Atomic Robo Presents: Real Science Adventures #2 and #3

 All Stories Written by Brian Clevenger
Illustrated by Various Artists
Red Five Comics

The anthology of short stories featuring Atomic Robo and characters from his vast and imaginative world continue in these two issues of the extremely enjoyable comic from one half of the Robo team.

I'm a sucker for Atomic Robo since I read a FCBD offering a few years ago See, a good issue with an entire story does work, publishers!), and I love anthologies, so it's no surprise that this second title works extremely well for me.  I like that it emulates Marvel Comics Presents, too, in that there are certain stories that are ongoing while others are short one-and-done ideas.  This is not really designed for anyone new to the character, but for those of us who have read all six prior volumes and are chomping at the bit for volume seven to come out monthly, the additional material is extremely welcome.

In issue two, the WW2 adventures of Artemis and Sparrow continue, as a deadly chase ensues that leaves our heroines in a precarious position.  The opening to this story was very strong, but I admit that this chapter reads just a bit too much like filler to get to the next point.  On the other hand, while the Bruce Lee team-up has a more serious tone, its point of the need for Robo to gain patience is a key character moment.  The Robo here is a bit off-model visually, with a greater use of shadow than Scott Wegener applies.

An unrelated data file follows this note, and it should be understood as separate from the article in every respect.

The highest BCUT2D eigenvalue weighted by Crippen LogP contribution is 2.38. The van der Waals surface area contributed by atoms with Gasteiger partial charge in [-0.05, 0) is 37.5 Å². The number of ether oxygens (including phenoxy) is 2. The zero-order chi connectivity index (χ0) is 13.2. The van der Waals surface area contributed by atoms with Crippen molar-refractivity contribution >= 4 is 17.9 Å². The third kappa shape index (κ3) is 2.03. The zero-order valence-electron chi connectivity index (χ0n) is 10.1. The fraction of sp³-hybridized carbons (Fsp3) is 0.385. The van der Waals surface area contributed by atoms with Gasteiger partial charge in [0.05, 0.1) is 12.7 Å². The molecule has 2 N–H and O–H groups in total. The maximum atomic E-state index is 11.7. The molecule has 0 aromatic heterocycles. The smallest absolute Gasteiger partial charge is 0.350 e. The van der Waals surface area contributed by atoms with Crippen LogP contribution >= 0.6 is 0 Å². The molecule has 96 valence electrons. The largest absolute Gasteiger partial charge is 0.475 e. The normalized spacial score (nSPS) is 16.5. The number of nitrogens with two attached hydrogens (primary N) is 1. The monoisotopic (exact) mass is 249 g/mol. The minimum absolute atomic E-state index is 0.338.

The two one-shots are fun, but don't quite capture the magic of the Dr. Dinosaur story in issue one.  Monster Hunters involves an attempt to get the Yonkers Devil, complete with a Simpsons dialogue Easter Egg and fun, romping action that ends with sinister possibilities.  Clevenger is quite good at hinting at possible future problems for Robo, and I love how he just slips this one in.  The second features Robo at his sarcastic best, as he complains that the ghost of Rasputin (summoned by arch-rival Thomas Edison) has badly-timed the attack--Robo has finals in the morning.  There's a great echo of another geek-cool property as Robo takes down the Mad Russian in the most explosive way possible.

 While issue two was fun, I liked the stories in issue three a lot better. The Artemis and Sparrow opening is a lot stronger, with some great panel work that sets up the bait and switch.  Clevenger does the period dialogue quite well here, using slang without it feeling offensive.  Our Bruce Lee story is also progressing nicely, echoing the idea behind many martial arts movies without feeling like a direct copy.  I love the cheerfulness of Clevenger's Lee, and it makes me wish Lee himself were alive to be the aging mentor in real movies.

Christian Ward wins for weirdest official portrayal of Atomic Robo in the closing story of issue three, giving him a trippy look and feel that's almost Sam Keith-like, but with a better handle on overall anatomy.  The art fits the mental battle that occurs and I thought the conceit of the conflict was ingenious.  

It would have been my favorite, except that the other short is a team up between Nikola Telsa and everyone from Annie Oakley to George Westinghouse, as they battle across the skies in high-stakes aerial action.  The cameos are perfect for the time period, right down to the final one that closes it down.  Moving quickly and as intricately as a Rube Goldberg device (if it were aided by multiple human actors), Clevenger's script is one of his best, aided by animated-style artwork and brightly colored panels.

Atomic Robo Presents:  Real Science Adventures is a great companion book and something I look forward to seeing each month in the weekly comics list.  If you've been hesitating on this one but are a fan of Atomic Robo, don't!  It's every bit as good as the main series and expands the fun into corners that the flagship title cannot go easily.  This series gets my highest recommendation for Robo readers and anyone who just liked good old fashioned fun comics.